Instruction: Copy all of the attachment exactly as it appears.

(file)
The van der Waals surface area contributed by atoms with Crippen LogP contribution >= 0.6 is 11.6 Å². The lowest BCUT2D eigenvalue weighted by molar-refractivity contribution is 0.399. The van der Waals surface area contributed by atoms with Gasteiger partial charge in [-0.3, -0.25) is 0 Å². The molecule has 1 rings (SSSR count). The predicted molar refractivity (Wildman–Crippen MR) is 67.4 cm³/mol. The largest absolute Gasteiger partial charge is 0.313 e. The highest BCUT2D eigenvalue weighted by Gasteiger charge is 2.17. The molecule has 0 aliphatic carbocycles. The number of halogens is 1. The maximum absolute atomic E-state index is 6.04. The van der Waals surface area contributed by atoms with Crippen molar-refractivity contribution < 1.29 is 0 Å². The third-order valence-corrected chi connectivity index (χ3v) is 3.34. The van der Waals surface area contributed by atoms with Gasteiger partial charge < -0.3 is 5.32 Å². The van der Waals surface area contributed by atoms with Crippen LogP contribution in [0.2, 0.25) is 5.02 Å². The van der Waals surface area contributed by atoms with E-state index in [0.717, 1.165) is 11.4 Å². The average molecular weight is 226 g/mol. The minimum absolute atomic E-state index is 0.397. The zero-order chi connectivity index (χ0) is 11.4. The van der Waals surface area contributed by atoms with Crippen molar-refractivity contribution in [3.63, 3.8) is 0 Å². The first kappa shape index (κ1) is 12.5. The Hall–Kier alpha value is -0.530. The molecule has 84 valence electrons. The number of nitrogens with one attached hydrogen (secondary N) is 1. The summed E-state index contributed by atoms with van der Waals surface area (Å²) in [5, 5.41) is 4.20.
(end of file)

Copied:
The van der Waals surface area contributed by atoms with Crippen LogP contribution >= 0.6 is 11.6 Å². The lowest BCUT2D eigenvalue weighted by molar-refractivity contribution is 0.399. The van der Waals surface area contributed by atoms with Gasteiger partial charge in [-0.3, -0.25) is 0 Å². The molecule has 1 rings (SSSR count). The predicted molar refractivity (Wildman–Crippen MR) is 67.4 cm³/mol. The largest absolute Gasteiger partial charge is 0.313 e. The highest BCUT2D eigenvalue weighted by Gasteiger charge is 2.17. The molecule has 0 aliphatic carbocycles. The number of halogens is 1. The maximum absolute atomic E-state index is 6.04. The van der Waals surface area contributed by atoms with Crippen molar-refractivity contribution < 1.29 is 0 Å². The third-order valence-corrected chi connectivity index (χ3v) is 3.34. The van der Waals surface area contributed by atoms with Gasteiger partial charge < -0.3 is 5.32 Å². The van der Waals surface area contributed by atoms with Crippen LogP contribution in [0.2, 0.25) is 5.02 Å². The van der Waals surface area contributed by atoms with E-state index in [0.717, 1.165) is 11.4 Å². The average molecular weight is 226 g/mol. The minimum absolute atomic E-state index is 0.397. The zero-order chi connectivity index (χ0) is 11.4. The van der Waals surface area contributed by atoms with Crippen molar-refractivity contribution in [3.63, 3.8) is 0 Å². The first kappa shape index (κ1) is 12.5. The Hall–Kier alpha value is -0.530. The molecule has 84 valence electrons. The number of nitrogens with one attached hydrogen (secondary N) is 1. The summed E-state index contributed by atoms with van der Waals surface area (Å²) in [5, 5.41) is 4.20.